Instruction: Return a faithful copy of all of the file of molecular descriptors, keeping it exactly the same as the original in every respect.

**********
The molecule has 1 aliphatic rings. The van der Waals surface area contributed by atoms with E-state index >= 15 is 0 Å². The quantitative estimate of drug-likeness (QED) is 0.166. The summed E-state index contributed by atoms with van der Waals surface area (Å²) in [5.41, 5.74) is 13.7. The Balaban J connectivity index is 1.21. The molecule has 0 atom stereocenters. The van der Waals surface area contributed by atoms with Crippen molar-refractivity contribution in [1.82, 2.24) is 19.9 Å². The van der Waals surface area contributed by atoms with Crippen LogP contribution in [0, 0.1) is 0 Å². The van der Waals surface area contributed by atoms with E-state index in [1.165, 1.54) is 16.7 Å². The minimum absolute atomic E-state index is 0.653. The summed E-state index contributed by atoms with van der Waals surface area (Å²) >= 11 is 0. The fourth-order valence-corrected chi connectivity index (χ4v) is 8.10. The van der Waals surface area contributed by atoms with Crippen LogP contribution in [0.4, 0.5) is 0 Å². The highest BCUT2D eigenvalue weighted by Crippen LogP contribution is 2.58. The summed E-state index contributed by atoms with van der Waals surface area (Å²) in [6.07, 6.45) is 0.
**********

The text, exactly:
The molecule has 1 aliphatic rings. The van der Waals surface area contributed by atoms with E-state index >= 15 is 0 Å². The quantitative estimate of drug-likeness (QED) is 0.166. The summed E-state index contributed by atoms with van der Waals surface area (Å²) in [5.41, 5.74) is 13.7. The Balaban J connectivity index is 1.21. The molecule has 0 atom stereocenters. The van der Waals surface area contributed by atoms with Crippen molar-refractivity contribution in [1.82, 2.24) is 19.9 Å². The van der Waals surface area contributed by atoms with Crippen LogP contribution in [0, 0.1) is 0 Å². The van der Waals surface area contributed by atoms with E-state index in [1.165, 1.54) is 16.7 Å². The minimum absolute atomic E-state index is 0.653. The summed E-state index contributed by atoms with van der Waals surface area (Å²) >= 11 is 0. The fourth-order valence-corrected chi connectivity index (χ4v) is 8.10. The van der Waals surface area contributed by atoms with Crippen LogP contribution in [0.4, 0.5) is 0 Å². The highest BCUT2D eigenvalue weighted by Crippen LogP contribution is 2.58. The summed E-state index contributed by atoms with van der Waals surface area (Å²) in [6.07, 6.45) is 0.